Written by Sherry Sanden, Assistant Professor in the School of Teaching and Learning at Illinois State University
With support from a SoTL Travel Grant awarded by the Office of the Cross Chair in SoTL at ISU, I attended the Association of Teacher Educators (ATE) Annual Meeting in Orlando, Florida in February, 2017 to present a paper titled Examining the Impact of Multi-Year School-University Partnerships on Pre-service Teacher Learning. In this presentation, my research colleagues and I explained our planning, implementation, and outcomes of the exploration of a university-school partnership that enabled us to prioritize and study three significant components of ISU pre-service teachers’ learning: their classroom field experiences, the in-service teachers with whom they worked, and the university structures that supported them in the field.
In our presentation, we explained how we supported the preparation of ISU pre-service teachers through a collaborative partnership between our early childhood teacher preparation program and a local public elementary school. Important components of the partnership included 1) two-day per week pre-student teaching clinical experiences in the kindergarten through Grade 3 classrooms of the partner school for a full year; 2) weekly collaborative sessions between the pre-service teachers, in-service teachers, and clinical supervisors; 3) a content course for the pre- service teachers, co-taught in the school setting by an early childhood faculty member and in-service teachers from the partner school; and 4) professional learning opportunities in the form of book studies conducted by early childhood faculty members and attended by pre-service and in-service teachers.
Relying on focus groups and interviews with pre-service teachers, in-service teachers, school administration, and university faculty; as well as on observations of pre-service teacher instruction, interactions, and reflections occurring across the school year, we evaluated the ability of the partnership to support the growth of pre-service teachers while maintaining the mission of the school in educating its student population. Utilizing the perceptions of all stakeholders and participants, we determined some aspects of the partnership that appeared to be most beneficial in supporting growth in the pre-service teacher participants, including strong and frequent faculty presence in the school setting, a university course embedded on site, support and mentoring for the pre-service and in-service teachers, and a consistent year-long location for teacher candidates. Demonstrated gains included a) increased pre-service teacher confidence in their practice, (b) improved teaching skills and abilities among pre-service teachers, and (c) stronger relationships and greater collaboration among pre-service and in-service teachers, school administrators, and university faculty.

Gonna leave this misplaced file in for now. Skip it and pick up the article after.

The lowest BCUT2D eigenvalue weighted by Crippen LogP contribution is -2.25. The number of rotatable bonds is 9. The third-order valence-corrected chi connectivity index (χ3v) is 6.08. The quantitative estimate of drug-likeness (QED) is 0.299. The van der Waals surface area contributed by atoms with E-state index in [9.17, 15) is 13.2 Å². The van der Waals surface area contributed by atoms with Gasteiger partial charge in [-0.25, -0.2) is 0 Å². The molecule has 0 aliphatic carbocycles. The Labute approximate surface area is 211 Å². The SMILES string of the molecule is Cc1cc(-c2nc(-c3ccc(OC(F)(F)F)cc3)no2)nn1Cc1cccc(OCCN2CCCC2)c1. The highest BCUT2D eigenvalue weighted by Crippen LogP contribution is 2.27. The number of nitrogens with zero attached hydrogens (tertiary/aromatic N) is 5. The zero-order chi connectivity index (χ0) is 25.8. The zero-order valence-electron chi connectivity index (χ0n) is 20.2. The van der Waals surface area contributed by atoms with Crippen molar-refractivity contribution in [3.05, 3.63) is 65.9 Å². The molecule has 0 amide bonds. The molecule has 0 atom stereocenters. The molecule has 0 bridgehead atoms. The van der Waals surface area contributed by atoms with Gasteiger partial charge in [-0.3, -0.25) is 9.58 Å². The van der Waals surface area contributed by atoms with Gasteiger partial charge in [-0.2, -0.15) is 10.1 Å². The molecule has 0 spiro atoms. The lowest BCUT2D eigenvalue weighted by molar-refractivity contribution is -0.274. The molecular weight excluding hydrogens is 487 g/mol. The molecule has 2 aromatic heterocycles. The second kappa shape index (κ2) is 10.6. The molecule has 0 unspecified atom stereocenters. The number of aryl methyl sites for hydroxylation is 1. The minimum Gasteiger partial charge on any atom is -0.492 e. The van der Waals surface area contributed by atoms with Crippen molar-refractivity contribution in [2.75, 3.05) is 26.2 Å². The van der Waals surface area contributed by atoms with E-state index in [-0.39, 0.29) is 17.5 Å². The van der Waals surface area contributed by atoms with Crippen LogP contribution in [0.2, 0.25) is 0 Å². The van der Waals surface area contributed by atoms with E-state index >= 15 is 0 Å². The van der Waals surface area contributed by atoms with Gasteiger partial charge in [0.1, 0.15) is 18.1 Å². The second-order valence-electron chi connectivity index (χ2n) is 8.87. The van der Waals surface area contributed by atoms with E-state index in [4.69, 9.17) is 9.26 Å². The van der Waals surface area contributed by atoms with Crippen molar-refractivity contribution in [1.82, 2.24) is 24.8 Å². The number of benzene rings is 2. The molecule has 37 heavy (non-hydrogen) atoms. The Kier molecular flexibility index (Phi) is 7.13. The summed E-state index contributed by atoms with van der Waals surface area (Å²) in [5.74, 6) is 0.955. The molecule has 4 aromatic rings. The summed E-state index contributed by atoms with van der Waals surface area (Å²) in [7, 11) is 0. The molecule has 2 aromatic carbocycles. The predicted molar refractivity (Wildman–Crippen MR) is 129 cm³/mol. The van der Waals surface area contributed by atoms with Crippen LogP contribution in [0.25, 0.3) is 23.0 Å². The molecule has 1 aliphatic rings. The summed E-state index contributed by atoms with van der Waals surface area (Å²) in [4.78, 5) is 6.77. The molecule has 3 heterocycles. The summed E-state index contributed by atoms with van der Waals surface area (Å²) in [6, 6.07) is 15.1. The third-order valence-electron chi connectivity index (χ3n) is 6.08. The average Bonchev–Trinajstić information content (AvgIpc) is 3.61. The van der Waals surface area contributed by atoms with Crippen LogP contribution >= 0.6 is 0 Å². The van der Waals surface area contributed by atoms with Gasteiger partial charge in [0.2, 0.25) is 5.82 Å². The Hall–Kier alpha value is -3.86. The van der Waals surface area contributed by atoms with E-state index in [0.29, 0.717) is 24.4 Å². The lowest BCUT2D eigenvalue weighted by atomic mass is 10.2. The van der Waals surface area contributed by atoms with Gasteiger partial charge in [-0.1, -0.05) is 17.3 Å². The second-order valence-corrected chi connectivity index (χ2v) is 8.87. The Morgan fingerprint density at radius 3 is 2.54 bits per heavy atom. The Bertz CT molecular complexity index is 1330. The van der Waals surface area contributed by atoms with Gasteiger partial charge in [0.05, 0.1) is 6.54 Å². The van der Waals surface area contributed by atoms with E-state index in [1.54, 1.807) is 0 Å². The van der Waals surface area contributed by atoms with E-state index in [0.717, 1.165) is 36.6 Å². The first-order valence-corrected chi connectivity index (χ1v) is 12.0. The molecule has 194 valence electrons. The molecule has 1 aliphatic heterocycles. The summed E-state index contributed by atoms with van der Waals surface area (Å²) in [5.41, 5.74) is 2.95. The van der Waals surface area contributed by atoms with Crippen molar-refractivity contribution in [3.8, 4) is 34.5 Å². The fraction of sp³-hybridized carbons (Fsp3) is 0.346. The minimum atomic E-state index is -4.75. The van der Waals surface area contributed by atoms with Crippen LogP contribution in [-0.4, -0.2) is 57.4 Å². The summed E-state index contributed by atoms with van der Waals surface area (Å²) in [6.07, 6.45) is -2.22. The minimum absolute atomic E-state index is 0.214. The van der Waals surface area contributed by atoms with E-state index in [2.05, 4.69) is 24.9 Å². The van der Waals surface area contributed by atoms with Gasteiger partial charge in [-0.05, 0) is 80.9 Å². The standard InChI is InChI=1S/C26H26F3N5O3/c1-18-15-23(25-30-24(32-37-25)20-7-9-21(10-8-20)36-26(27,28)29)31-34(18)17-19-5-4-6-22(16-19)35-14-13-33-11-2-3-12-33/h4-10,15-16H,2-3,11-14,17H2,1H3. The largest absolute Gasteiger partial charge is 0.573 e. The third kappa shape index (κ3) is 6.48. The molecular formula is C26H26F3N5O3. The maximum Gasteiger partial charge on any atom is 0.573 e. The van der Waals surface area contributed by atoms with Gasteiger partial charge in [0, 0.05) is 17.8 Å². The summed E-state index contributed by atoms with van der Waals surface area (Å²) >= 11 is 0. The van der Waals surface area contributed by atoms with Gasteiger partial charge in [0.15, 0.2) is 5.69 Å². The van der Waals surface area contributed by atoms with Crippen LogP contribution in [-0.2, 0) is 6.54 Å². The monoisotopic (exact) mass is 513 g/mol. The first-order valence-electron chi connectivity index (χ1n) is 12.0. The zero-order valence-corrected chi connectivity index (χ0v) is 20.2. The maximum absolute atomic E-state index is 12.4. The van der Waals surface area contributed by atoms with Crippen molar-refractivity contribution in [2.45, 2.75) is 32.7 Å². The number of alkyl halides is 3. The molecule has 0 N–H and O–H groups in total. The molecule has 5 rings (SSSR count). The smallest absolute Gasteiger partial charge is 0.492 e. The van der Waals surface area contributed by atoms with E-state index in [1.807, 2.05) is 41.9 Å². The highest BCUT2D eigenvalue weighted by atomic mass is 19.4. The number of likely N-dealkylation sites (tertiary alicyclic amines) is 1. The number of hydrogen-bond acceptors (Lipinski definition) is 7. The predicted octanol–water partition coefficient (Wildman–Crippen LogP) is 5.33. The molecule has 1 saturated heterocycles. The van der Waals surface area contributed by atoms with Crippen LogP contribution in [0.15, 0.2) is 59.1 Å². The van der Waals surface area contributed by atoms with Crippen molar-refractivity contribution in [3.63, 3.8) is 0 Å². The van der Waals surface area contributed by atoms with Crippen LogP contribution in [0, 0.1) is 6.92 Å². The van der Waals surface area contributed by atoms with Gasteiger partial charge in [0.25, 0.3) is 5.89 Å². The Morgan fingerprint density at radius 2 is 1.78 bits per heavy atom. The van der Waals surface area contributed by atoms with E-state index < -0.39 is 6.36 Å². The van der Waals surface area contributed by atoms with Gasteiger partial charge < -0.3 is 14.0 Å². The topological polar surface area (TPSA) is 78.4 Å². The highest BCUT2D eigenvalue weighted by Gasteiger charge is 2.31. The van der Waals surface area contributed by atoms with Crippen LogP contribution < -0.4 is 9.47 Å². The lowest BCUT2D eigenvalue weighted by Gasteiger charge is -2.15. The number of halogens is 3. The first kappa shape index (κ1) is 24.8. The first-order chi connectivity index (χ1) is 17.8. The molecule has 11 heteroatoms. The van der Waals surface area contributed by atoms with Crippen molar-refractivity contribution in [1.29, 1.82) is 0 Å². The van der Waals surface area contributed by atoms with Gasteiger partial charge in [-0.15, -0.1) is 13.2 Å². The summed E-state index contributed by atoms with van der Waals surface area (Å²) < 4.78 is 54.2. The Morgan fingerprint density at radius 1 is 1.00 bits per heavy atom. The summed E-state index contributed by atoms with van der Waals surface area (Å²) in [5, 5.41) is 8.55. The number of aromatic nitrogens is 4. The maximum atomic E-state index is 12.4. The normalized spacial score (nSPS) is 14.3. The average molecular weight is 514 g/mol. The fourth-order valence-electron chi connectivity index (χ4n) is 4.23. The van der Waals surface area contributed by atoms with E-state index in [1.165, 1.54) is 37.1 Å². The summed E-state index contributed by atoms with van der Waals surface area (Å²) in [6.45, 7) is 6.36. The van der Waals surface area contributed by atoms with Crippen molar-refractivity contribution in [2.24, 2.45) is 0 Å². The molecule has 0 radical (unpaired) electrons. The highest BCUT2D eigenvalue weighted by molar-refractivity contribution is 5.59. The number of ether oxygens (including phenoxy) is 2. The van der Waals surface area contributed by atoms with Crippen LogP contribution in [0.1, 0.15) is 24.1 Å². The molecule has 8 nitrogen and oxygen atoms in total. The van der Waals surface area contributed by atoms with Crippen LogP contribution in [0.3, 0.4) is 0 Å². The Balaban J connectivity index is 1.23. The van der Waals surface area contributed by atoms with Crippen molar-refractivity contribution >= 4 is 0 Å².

Implications from this study include more clarity regarding the critical aspects involved with university-school partnerships, a better understanding of how pre- and in-service teachers can be mutually supported, and ultimately, identification of ways that clinical experiences can be maximized through a partnership model. Our interactive presentation provided an opportunity to discuss structures of university/school partnerships in the varied contexts of our presentation attendees. As we explained the results and implications of our ISU partnership practices, we provided opportunities for our audience to share questions or suggestions that further expanded our ideas. I believe this collaborative sharing inspired all of us to delve more deeply into the possibilities for partnerships that move beyond the traditional methods of placing pre-service teachers in schools and toward mutually beneficial collaborative relationships.
Our research work and subsequent presentation at ATE were consistent with the conference theme of Teacher Educators: Inspiring the Future, Honoring the Past in its goal of exploring innovative ways to improve on established methods of teacher education. Having the opportunity to share with teacher educators outside ISU the ways we have studied the learning of our ISU teacher candidates allowed all of us to grow in our understanding of options for building even stronger supports for university/school relationships in support of pre-service teacher growth as well as of methods of studying that important work.